E3 is a den of promises. Promises sell products. And according to the cynics of the world, promises are meant to be broken.
Yesterday, we took a look at the promises that Microsoft made at last year's E3. Today, we scrutinize Sony. Did their PS3 and PSP-related promises bear out, or were we left feeling betrayed? We criticized the company in 2010 for having been too ambitious, for indulging in overstatements ("2009 will be best year ever!") and for displaying too few live demos.
On the surface, Sony appeared to rectify many of these mistakes. They unveiled demo after demo this year, and attempted to reign in their penchant for making impossible claims. But a closer inspection revealed some crucial inconsistencies...
President and CEO of Sony Computer Entertainment Kazuo Hirai pledged at the outset of the press conference that 2010 would be remembered ten years from now as the "year that Playstation brought authentic 3D to the industry."
Verdict: Sorry, but I'm going to disagree with Hirai. The transition to 3D has been incremental and hardly spectacular – because not enough of us are using it. While some of 2010's most well-received PS3 titles did feature stereoscopic 3D either at launch or as a DLC addition, I think it would be a gross exaggeration to suggest that 3D was the motor-force driving the positive reception of these titles.
Verdict: Yes. No debate here. In September, stereoscopic 3D became available to all PS3 users via a firmware update to version 3.50.
Additionally, Hirai emphasized that the PS3 was and would be "the only platform with native 3D gaming."
Verdict: Debatable. There is no question that the Xbox 360 featured titles this year that supported 3D – Crysis 2 and Call of Duty: Black Ops among them. But we've read that those and other 3D-enabled 360 titles were "rendered using 3D techniques based on the principle of two distinct images crammed into one 720p framebuffer" and not the PS3's " full-on HDMI 1.4 stereoscopic 3D in the 1280x1470 twin 720p framebuffer configuration." Microsoft didn't make it a crucial part of their sales strategy, but some form of 3D was indeed (albeit quietly) available.
Hirai touted that we would be seeing more than 20 titles supporting native 3D by March 2011—among them Super Stardust HD, Pain, Motostorm Pacific Rift, and Wipeout HD.
Verdict: He wasn't bluffing. Sony managed to pump out roughly 30 titles by the March cutoff date, all of which supported native stereoscopic 3D. Granted, the titles greatly varied in scope – jumbled together in that tally are PSN-exclusives like High Velocity Bowling and blockbusters such as Killzone 3. Nevertheless, I think we can consider this promise as having been met.
We were promised that these exclusive games (Motorstorm Apocalypse, Killzone 3, The Sly Collection, Gran Turismo 5) as well as a cluster of 3rd-party biggies (Crysis 2, Mortal Kombat, Shaun White Skateboarding, Ghost Recon: Future Solider, NBA 2K11, Tron Evolution: The Video Game) would all be given the 3D deluxe treatment.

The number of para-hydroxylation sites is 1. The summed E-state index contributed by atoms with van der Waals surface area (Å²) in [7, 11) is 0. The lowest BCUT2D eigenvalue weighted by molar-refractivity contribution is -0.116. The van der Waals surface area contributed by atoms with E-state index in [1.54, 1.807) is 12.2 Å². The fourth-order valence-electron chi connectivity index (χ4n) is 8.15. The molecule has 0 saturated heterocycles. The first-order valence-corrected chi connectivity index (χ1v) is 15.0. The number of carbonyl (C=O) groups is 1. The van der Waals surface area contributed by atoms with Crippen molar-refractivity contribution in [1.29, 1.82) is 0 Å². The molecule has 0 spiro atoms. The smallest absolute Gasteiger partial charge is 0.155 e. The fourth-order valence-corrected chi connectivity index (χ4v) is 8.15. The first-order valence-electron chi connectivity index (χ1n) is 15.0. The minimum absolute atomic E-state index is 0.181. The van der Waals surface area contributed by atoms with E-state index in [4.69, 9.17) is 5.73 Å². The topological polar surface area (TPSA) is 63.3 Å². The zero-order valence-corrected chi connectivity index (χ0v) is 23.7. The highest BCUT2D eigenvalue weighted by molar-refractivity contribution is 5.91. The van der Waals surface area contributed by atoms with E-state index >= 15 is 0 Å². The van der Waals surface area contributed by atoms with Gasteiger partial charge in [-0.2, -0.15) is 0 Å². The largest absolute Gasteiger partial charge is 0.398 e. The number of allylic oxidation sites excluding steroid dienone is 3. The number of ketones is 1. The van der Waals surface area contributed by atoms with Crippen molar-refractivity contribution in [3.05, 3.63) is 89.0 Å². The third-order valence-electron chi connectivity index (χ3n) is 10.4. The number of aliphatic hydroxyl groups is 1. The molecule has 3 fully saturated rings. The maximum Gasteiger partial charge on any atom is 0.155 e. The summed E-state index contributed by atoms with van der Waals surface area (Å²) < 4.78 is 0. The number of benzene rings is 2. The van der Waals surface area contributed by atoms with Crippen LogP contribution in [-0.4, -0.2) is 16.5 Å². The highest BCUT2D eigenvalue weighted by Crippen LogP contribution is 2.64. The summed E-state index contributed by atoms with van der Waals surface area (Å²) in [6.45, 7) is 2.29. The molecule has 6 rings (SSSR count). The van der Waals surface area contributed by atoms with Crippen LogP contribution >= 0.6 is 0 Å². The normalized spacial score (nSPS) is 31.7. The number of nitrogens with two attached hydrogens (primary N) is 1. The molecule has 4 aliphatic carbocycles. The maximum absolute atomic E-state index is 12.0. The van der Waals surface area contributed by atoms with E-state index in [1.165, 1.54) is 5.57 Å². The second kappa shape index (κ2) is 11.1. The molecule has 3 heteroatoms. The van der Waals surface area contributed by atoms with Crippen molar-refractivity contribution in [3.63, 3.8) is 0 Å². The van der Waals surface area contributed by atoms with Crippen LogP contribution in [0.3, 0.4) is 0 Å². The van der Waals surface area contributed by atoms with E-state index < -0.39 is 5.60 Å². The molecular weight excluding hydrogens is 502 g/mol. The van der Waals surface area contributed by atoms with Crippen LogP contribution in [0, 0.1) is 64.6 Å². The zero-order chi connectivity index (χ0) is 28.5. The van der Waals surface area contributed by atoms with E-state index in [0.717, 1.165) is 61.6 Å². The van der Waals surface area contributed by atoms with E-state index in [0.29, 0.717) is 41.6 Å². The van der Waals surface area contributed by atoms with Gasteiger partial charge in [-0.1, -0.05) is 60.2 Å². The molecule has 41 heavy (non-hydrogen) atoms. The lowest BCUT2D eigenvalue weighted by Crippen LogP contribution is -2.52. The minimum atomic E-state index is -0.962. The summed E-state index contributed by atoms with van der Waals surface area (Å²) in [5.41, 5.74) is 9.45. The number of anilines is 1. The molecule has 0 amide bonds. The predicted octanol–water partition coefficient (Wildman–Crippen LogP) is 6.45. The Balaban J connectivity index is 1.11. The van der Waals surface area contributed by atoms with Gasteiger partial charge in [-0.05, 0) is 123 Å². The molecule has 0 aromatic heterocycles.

Verdict: Close, but no cigar. Blame Ghost Recon for throwing this particular promises off its tracks. But as that title has yet to be given a firm release date for any platform beyond Q4 of this year, we can't begrudge Sony this misstep.
Before Hirai ceded the stage, he promised that the following titles would pair 3D-tech with PS3's brand-new Move functionality: The Fight: Lights Out, EyePet, Tumble, MLB 11: The Show.
Verdict: Yes, yes, yes, yes, and yes. No broken promises here. So far, so good, huh?
Peter Dille took the stage to discuss Sony's vision of bringing motion-controls to the PS3 platform. He assured us that Move would appeal to "core" gamers as well as those with a diet for casual fare. The buttons, he claimed, would be "critical to precision" — and a key advantage that would distinguish Move from competing technology.
We were promised Move for Sept 19—the bundle containing the solo and navigation controllers, Playstation Eye and Sports Champions retailing for $99.99
Moreover, word was that games from Sony's 1st-party software lineup would be priced each at $39.99.
Verdict: On the money—literally. Move launched as promised, the dollar amounts conforming to what we had been told. Whether or not $39.99 was enough of a bargain for some of those Move titles, is a question I'm not prepared to answer here...
Lavished with an enormous chunk of valuable stage time, Move flagship title Sorcery was given a spring 2011 launch window. Its developer took the stage to demonstrate the game mechanics, and it would have been natural to assume that it was one of Sony's most anticipated Move-enabled games.
Verdict: Sorcery is nowhere in sight—and the release date has yet to have been officially moved ahead. One wonders: has Sorcery been canceled?
We were promised 15-20 Move-compatible titles available on day one, with more than 40 becoming available in time for the holidays.